2 if the estimated size of the relation is n r and

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2. If the estimated size of the relation is n r and number of records per block is f r , allocate ( n r / f r ) × (1 + d ) buckets instead of ( n r / f r ) buckets. Here d is a fudge factor 4 , typically around 0.2 . Some space is wasted: about 20% of the space in the buckets will be empty. But the benefit is that some of the skew is handled and the probability of overflow is reduced. Handling bucket overflows Bucket overflows can be handled using two techniques: 1. Closed Hashing. If records must be inserted into a bucket and the bucket is already full, they are inserted into overflow buckets which are chained together in a linked list. Overflow handling using such a linked list is called overflow chaining . The form of hash structure that we have just described is sometimes referred to as closed hashing . 2. Open Hashing. In this technique, the set of buckets is fixed, and there are no overflow chains. Instead, if a bucket is full, the system inserts records in some other bucket in the initial set of buckets. When a new entry has to be inserted, the buckets are examined, starting with the hashed-to slot and proceeding in some probe sequence , until an unoccupied slot is found. The probe sequence can be any of the following: a. Liner probing. The interval between probes is fixed (usually 1). b. Quadratic probing. The interval between probes increases by some constant (usually 1) after each probe. c. Double hashing. The interval between probes is computed by another hash function. 4 Fudge factor: A quantity that is added or subtracted in order to increase the accuracy of a scientific measure. Figure: Bucket overflow handling using overflow chaining.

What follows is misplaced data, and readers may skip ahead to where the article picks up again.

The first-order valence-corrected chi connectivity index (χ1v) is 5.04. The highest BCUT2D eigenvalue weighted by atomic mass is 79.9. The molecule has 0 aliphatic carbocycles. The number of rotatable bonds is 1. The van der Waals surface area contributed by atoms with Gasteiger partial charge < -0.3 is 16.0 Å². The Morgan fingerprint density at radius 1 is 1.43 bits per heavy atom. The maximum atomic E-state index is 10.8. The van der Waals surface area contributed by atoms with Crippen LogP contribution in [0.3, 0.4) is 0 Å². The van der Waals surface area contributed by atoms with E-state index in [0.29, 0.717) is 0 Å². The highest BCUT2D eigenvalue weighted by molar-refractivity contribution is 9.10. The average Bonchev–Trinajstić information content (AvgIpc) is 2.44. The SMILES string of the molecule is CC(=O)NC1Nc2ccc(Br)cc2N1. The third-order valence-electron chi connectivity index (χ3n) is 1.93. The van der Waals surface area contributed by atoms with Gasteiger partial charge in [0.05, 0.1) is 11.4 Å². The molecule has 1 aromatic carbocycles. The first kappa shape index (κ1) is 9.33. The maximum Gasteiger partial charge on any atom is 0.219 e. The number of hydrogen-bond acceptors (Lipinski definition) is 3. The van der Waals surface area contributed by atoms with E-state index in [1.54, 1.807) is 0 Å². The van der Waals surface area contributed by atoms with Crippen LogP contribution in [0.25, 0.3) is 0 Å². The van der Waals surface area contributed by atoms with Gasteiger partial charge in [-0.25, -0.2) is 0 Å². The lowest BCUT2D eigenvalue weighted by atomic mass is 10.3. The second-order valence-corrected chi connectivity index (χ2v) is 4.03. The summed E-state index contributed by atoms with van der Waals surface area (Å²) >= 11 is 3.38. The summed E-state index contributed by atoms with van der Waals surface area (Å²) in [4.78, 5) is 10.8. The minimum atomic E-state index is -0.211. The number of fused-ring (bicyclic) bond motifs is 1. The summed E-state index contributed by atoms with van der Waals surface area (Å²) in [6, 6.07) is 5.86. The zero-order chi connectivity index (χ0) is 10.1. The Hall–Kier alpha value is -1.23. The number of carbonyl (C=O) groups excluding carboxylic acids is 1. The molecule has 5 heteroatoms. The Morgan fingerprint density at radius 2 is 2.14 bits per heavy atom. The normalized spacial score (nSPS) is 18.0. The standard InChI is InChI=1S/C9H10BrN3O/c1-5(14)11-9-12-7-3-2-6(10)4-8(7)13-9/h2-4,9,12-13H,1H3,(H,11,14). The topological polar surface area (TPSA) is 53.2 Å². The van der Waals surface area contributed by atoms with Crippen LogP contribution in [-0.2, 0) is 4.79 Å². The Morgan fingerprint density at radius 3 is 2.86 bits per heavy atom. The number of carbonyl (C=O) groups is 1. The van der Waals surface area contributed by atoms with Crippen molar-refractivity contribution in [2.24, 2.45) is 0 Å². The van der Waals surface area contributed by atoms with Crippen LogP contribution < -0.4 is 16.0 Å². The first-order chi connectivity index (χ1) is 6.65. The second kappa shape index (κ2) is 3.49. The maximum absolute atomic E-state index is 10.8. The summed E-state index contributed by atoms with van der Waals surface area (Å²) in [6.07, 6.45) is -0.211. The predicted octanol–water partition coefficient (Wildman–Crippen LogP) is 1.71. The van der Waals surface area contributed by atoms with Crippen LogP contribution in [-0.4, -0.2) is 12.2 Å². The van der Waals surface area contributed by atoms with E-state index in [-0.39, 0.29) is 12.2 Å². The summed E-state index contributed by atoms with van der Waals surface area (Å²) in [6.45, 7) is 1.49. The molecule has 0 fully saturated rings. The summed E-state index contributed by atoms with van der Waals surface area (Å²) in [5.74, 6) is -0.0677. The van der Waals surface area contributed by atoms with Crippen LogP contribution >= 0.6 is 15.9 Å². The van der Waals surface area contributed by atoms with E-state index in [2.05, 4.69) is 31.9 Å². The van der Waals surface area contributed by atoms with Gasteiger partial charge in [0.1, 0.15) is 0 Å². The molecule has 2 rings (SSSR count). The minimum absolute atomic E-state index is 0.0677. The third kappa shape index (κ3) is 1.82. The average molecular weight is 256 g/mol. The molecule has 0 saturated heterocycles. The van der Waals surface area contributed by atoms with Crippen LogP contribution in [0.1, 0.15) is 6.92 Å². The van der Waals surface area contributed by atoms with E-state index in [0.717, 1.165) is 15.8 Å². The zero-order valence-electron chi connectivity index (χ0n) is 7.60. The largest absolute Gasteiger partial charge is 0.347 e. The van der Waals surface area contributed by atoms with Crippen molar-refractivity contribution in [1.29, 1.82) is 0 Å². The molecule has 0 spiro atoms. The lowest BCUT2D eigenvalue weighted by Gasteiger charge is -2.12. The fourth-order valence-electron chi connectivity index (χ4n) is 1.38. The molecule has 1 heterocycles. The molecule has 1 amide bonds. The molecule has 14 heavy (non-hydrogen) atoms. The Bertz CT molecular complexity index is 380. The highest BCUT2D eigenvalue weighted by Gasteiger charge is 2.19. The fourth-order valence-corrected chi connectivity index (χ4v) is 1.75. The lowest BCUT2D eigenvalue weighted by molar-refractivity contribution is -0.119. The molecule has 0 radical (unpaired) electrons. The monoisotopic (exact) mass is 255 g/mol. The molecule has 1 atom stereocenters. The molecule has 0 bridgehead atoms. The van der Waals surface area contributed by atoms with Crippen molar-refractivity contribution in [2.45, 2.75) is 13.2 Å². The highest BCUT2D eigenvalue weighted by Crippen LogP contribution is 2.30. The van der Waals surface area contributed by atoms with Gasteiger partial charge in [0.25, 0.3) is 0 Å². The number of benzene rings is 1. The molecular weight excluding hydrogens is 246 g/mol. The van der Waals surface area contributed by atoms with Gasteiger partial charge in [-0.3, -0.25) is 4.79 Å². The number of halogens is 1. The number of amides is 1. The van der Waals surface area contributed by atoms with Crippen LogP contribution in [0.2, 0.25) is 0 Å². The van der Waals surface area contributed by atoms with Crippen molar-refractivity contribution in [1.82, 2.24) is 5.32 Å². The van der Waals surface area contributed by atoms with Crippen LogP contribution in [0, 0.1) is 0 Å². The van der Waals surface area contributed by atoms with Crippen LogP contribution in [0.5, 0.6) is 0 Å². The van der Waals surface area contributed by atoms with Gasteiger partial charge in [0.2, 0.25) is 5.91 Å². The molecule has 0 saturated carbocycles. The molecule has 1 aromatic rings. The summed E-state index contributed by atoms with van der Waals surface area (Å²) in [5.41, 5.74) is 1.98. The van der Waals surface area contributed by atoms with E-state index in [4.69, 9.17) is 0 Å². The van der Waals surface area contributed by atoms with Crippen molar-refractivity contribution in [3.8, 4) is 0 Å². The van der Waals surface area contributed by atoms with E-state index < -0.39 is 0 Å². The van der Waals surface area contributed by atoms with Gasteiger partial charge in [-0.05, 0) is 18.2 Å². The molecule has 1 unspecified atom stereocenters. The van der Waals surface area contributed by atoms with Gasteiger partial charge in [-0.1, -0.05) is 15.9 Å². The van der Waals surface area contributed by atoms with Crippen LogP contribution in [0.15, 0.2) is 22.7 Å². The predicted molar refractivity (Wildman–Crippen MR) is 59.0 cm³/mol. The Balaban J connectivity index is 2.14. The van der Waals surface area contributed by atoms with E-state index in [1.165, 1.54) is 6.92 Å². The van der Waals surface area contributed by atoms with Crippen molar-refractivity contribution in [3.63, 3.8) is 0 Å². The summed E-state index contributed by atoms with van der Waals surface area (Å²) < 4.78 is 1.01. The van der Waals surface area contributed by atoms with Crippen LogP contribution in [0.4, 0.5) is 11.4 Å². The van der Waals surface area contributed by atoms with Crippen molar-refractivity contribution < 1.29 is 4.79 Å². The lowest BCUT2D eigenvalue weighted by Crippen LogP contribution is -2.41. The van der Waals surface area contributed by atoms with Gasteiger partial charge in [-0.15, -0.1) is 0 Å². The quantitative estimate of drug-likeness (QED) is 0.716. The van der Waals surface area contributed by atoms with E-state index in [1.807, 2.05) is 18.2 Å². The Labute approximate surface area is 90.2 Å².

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46 Comparative analysis of closed and open hashing Open hashing has been used to construct symbol tables for compilers and assemblers, but closed hashing is preferable for database systems. The reason is that deletion under open hashing is troublesome. Usually, compilers and assemblers perform only lookup and insertion operations in their symbol tables. However, in a database system insertion-deletion occurs frequently. Thus, open hashing is of only minor importance in database implementation. Hash Indices head2right Hashing can be used not only for file organization, but also for index- structure creation. head2right A hash index organizes the search- keys, with their associated record pointers, into a hash file structure. head2right We apply a hash function on a search key to identify a bucket, and store the key and its associated pointers in the bucket (or in overflow buckets). head2right Hash indices are always secondary indices — if the file itself is organized using hashing, a separate primary hash index on it using the same search-key is unnecessary. However, we use the term hash index to refer to both secondary index structures and hash organized files . Static and Dynamic Hashing In static hashing, we need to fix the set B of bucket addresses. Since most databases grow over time, if we are to use static hashing for such a database, we have three classes of options: 1. Choose a hash function based on the current size of the database. This option will result in performance degradation as the database grows.
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